Mitral Valve Prolapse
Vibhuti N Singh, MD, MPH, FACC, FSCAI
Alan D Forker, MD
Francisco Talavera, PharmD, PhD
Michael E Zevitz, MD
Mitral Valve Prolapse Overview
In mitral valve prolapse, one or both leaflets of the valve are too large, or the chordae tendinea (the strings attached to the underside of the leaflets, connected to the ventricular wall) are too long (redundant), resulting in uneven closure of the valve during each heartbeat. Because of uneven closure of the leaflets, the valve bulges back, or "prolapses," into the left atrium like a parachute. When this happens, a very small amount of blood may leak through, moving backward from the ventricle to the atrium.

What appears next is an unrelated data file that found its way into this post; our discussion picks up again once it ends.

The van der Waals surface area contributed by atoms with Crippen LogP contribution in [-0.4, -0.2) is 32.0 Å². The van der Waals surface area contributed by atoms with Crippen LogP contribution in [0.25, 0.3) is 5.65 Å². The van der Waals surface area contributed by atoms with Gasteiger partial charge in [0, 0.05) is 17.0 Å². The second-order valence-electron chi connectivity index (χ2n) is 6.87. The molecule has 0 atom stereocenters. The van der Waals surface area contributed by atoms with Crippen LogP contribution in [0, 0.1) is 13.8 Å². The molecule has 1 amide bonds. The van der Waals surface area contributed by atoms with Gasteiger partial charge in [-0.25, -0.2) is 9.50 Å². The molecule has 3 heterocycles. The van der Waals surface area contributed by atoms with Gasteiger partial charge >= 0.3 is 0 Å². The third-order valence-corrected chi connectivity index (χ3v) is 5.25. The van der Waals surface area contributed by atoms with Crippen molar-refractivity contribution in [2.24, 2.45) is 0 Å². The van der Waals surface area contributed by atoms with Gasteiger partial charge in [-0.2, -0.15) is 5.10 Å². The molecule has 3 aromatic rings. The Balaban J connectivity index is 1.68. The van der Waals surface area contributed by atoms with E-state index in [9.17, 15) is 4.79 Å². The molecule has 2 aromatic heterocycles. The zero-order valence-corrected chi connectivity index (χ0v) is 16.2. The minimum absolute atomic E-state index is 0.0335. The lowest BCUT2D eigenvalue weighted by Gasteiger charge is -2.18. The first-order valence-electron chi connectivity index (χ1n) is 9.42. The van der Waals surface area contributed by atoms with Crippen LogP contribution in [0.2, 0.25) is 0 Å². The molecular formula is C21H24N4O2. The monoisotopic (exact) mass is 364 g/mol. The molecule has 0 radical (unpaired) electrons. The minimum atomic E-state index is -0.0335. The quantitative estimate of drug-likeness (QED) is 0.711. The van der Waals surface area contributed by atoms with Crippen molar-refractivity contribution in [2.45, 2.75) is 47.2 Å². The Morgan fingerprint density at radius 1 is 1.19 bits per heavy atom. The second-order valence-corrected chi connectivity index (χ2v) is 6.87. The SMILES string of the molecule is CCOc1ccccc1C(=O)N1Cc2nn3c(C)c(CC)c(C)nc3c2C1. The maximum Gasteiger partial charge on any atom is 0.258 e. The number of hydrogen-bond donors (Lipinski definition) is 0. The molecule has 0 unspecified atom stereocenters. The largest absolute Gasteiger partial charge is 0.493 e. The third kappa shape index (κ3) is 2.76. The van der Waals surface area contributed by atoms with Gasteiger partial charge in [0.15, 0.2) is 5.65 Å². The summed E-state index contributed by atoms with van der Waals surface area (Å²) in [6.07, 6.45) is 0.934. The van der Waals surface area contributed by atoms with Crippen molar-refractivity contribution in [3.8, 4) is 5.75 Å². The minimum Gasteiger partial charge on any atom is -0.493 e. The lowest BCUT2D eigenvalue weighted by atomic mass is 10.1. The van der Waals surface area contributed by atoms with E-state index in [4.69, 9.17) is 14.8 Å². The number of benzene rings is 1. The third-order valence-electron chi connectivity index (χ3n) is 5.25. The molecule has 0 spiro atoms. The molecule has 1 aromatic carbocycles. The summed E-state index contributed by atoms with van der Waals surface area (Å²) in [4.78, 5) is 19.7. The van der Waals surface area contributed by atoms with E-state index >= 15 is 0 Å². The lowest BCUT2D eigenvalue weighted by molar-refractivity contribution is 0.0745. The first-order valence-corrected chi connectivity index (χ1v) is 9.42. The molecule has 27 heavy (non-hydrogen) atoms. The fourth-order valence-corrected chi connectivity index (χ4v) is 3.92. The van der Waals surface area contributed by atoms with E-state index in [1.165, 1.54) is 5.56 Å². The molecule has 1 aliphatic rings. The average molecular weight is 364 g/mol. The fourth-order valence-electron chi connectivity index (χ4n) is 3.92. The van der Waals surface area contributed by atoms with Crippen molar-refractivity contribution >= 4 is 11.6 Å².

The valve still works well, and the heart pumps normally. Prolapse does not cause damage to the heart over time. Only 2% of people have other structural heart problems along with mitral valve prolapse.
Previously called the most common heart valve abnormality, mitral valve prolapse was thought to have affected 5-20% of the general population, mainly women. Now with newer, wiser echocardiographic criteria, it is thought to affect only 2-3% of the general population, and it is most often diagnosed in people aged 20-40 years.
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